From Michael Ryan
Richmond [Va.] March 12th 1790
Some unforeseen accidents and a tedious indisposition have so derang’d my affairs that I am totally out of business, I would therefore willingly accept of any place in which I may be useful. Your former approbation of my conduct in a military line emboldens me to make this direct application. Should I be call’d forward on the arrangement of the militia or in any other Station it shall be my constant study to merit the confidence that may be repos’d in me. I am With every sentiment of respect, attachment, and esteem, Sir, your faithfull Humble Servt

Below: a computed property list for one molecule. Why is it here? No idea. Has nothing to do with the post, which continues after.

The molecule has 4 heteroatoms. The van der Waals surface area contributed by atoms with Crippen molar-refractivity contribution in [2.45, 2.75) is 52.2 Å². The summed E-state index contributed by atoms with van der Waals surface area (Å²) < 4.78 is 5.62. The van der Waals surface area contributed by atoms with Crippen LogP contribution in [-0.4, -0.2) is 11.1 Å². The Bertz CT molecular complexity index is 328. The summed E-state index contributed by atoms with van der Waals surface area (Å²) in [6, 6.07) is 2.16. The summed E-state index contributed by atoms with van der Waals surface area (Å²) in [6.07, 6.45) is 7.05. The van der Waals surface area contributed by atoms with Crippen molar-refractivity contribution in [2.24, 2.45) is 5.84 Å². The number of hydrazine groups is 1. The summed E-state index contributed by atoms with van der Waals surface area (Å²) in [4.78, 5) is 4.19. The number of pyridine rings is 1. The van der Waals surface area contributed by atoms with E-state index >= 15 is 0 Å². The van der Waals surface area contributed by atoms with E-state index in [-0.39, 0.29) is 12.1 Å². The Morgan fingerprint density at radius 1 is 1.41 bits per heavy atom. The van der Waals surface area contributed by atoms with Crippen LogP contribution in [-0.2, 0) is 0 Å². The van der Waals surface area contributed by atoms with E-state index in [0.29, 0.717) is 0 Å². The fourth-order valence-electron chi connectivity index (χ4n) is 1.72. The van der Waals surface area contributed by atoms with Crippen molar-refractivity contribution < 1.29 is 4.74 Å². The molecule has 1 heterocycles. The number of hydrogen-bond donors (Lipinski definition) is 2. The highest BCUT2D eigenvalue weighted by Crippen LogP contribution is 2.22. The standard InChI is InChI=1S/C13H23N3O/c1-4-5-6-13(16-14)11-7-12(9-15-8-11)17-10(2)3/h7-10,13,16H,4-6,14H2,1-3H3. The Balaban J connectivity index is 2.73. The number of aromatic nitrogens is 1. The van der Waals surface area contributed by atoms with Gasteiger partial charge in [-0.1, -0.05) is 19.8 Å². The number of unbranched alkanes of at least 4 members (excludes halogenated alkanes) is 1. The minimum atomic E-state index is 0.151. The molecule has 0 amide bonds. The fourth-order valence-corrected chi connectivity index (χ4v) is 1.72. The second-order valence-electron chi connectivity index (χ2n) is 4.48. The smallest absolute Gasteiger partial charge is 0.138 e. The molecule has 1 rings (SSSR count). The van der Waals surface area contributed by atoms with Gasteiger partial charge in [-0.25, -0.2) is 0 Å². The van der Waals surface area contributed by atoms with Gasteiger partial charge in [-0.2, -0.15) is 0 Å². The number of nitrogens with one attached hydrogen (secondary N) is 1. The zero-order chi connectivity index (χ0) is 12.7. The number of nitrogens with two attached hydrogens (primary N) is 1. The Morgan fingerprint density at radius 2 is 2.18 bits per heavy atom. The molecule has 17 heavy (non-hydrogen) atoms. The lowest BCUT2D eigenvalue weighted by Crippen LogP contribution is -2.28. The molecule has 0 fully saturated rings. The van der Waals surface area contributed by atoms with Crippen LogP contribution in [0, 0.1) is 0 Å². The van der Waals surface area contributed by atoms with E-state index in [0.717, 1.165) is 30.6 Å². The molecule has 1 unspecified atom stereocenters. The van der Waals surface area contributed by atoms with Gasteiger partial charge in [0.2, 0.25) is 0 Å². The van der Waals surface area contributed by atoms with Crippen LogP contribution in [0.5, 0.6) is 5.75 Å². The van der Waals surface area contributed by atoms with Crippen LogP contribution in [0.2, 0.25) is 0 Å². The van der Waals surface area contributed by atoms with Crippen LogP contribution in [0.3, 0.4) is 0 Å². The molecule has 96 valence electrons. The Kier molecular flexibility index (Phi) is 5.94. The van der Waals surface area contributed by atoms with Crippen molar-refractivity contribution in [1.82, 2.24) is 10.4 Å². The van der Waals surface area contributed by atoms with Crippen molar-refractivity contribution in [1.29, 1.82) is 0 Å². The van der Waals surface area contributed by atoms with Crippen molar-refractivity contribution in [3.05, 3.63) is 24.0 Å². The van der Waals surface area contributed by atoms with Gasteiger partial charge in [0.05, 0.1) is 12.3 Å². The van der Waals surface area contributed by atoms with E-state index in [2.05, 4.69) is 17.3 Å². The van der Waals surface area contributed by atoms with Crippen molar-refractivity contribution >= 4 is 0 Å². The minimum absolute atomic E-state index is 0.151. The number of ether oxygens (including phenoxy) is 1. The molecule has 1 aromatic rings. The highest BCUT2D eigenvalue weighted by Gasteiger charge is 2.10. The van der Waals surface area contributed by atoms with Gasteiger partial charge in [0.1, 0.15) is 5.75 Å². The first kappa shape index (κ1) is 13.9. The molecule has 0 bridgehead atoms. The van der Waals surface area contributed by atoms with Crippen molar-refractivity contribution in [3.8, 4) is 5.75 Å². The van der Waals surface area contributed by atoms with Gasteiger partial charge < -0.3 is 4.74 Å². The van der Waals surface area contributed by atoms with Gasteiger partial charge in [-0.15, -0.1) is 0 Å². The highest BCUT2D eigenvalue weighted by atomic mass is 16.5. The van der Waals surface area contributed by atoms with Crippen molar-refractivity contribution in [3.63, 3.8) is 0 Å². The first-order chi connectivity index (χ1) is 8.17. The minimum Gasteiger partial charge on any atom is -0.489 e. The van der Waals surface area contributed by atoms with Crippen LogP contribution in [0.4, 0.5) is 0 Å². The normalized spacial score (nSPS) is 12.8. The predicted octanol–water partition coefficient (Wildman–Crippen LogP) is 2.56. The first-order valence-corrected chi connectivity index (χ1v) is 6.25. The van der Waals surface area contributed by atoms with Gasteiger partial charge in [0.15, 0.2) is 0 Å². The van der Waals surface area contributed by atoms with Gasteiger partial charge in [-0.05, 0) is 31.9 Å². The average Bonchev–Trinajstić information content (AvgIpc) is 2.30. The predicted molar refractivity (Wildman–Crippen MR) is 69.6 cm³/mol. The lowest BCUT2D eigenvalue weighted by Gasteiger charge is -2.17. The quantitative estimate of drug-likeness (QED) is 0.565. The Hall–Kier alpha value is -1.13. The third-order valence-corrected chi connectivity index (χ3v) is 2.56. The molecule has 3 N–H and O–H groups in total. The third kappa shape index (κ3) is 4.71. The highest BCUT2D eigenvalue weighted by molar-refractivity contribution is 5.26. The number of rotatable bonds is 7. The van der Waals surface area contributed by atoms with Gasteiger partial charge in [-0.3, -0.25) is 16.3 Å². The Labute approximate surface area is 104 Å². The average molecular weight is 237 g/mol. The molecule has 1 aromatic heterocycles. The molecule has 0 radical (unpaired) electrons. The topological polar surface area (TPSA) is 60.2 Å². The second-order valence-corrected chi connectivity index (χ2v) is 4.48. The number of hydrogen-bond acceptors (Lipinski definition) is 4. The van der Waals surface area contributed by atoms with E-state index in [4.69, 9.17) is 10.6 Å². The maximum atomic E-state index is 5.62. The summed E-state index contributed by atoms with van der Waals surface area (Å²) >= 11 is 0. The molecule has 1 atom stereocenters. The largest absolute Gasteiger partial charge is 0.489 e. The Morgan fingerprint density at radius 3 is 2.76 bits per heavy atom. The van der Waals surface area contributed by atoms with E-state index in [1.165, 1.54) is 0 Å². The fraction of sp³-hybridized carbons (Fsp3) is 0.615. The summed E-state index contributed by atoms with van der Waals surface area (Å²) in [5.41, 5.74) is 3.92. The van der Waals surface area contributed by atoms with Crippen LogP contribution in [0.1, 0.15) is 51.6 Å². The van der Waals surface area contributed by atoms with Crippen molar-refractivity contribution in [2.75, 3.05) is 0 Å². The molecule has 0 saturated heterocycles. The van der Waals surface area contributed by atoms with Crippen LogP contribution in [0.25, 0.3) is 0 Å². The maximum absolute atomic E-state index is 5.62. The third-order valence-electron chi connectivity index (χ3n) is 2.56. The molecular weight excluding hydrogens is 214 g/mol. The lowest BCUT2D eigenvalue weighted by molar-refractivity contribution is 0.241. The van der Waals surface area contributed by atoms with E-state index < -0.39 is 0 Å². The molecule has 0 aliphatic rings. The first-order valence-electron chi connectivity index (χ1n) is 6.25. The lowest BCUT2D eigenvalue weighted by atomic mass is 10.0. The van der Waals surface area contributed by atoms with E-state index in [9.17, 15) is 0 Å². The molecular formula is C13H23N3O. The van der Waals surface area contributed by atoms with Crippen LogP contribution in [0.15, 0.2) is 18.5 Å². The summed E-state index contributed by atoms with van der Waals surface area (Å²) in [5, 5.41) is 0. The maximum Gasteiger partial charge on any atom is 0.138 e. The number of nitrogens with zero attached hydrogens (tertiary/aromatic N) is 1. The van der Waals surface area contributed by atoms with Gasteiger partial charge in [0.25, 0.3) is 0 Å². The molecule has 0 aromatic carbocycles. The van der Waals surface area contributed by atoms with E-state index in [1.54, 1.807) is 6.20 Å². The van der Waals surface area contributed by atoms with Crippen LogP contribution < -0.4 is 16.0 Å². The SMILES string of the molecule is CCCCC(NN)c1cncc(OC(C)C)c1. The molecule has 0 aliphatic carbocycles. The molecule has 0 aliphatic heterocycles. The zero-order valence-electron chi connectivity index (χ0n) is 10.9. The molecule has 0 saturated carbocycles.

Michael Ryan (d. 1791) of Pennsylvania served in various Pennsylvania regiments during the Revolution, rising from the rank of second lieutenant in the 4th Pennsylvania Battalion in 1776 to captain in the 5th Pennsylvania at the time of his resignation in June 1779. In 1780 he served as inspector general of the Pennsylvania militia with the rank of lieutenant colonel and in the same year was brigade major of the First City Brigade of Philadelphia (Pennsylvania Magazine of History and Biography, 46 , 167). At some point after the Revolution, Ryan, in partnership with “Mr Whitecroft of Annapolis,” acquired a substantial grant of land adjacent to GW’s holdings on the Great Kanawha River in what is now West Virginia. Ryan’s partner was probably William Whetcroft (d. 1791), an Annapolis clockmaker and merchant. By the mid-1780s Ryan and Whetcroft concocted an ambitious plan for laying out two towns in the area and attracting European farmers to settle the grant, which they, perhaps overenthusiastically, estimated at two hundred thousand acres. By late 1787, however, the partners, finding that the scheme was “too arduous an undertaking for us unconnected,” proposed forming a company and selling shares in the grant for expenses and to fund marketing the land in Europe. In December 1787 Ryan tried unsuccessfully to interest GW in the scheme. See Ryan to GW, 23 Dec. 1787 and GW to Ryan, 9 Jan. 1788. GW gave Ryan no federal appointment.